Stefan (below), who has been at Schloss Johannisberg since 2008, says they started experimenting with longer ageing in barrels in 2014, using two barrels “to observe” the effects of four years on fine lees, some with sulphites, some without.
'Natural yeasts need nutrition'
The 2017 was the first vintage released on the market – once they had found “the way”.
- The grapes are handpicked at 21.8-22 Brix (similar to the level for Johannisberg’s other high-quality Rieslings, Silberlack and Grünlack Spätlese).
- The cold soak takes place in the press – four hours at 8°C.
- After pressing, the juice is settled overnight. But they are not looking for super-clean juice. Stefan tells me: “We don’t wait for it to become absolutely clear; we like them much more cloudy than usual to get enough nutrients for the yeast because Goldlack is fermented only with natural yeasts and natural yeasts need nutrition.”
- The must goes into three 1,200L barrels for a long, slow, uncontrolled, broken fermentation. With the German winter on its way, the first part of the ferment can take 6-10 weeks.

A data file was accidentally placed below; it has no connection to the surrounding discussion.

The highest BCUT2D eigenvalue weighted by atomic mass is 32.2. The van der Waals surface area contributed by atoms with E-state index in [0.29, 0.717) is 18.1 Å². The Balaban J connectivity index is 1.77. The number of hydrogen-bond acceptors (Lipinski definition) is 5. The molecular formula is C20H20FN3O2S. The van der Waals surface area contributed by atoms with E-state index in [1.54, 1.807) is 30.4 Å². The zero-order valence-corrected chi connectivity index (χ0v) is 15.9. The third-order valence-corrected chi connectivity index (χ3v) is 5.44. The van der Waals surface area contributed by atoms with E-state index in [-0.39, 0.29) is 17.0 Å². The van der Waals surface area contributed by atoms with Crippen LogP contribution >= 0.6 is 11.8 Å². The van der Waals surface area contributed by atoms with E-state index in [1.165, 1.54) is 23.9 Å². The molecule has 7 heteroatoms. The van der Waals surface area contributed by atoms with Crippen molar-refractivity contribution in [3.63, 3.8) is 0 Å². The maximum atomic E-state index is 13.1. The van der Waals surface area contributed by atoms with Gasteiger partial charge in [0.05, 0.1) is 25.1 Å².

- Stefan reckons the uncontrolled fermentation temperature is around 18.5°C on average, peaking at about 20.5°C.
- But, as the new year dawns, the alcoholic fermentation tends to stop prematurely – allowing MLF to run in some barrels. Stefan knows this is risky but, he smiles and shrugs: “It works.” Once the MLF stops after about ten days, the alcoholic fermentation tends to kick in again. “That’s the traditional way of winemaking,” he points out. “That’s what we always observe – no managing.”
- The wine that doesn’t complete MLF tends to become the oak-aged component in the Kabinett, while the other one or two barrels that go completely through MLF remain destined for Goldlack (or Silberlack).
- What is also important for this wine is that it ferments dry. “Not in the German style of dry – but in the international way of dry,” Stefan jokes. “That means our goal is to stay below 3g/L of residual sugar. That’s what we reached in 2017 (2.7g/L) and in 2018 (1g/L). This will not be possible if you have too high a sugar concentration in the grapes at harvest. That’s why the selection in the vineyard is so important – to find a way where you bring your wine into the dry segment without using cultivated yeasts.”
- The barrels that don’t run to dry are either cut into the late harvest or semi-sweet wines to add “richness”, or they are inoculated with commercial yeasts for one of the other levels of dry Riesling.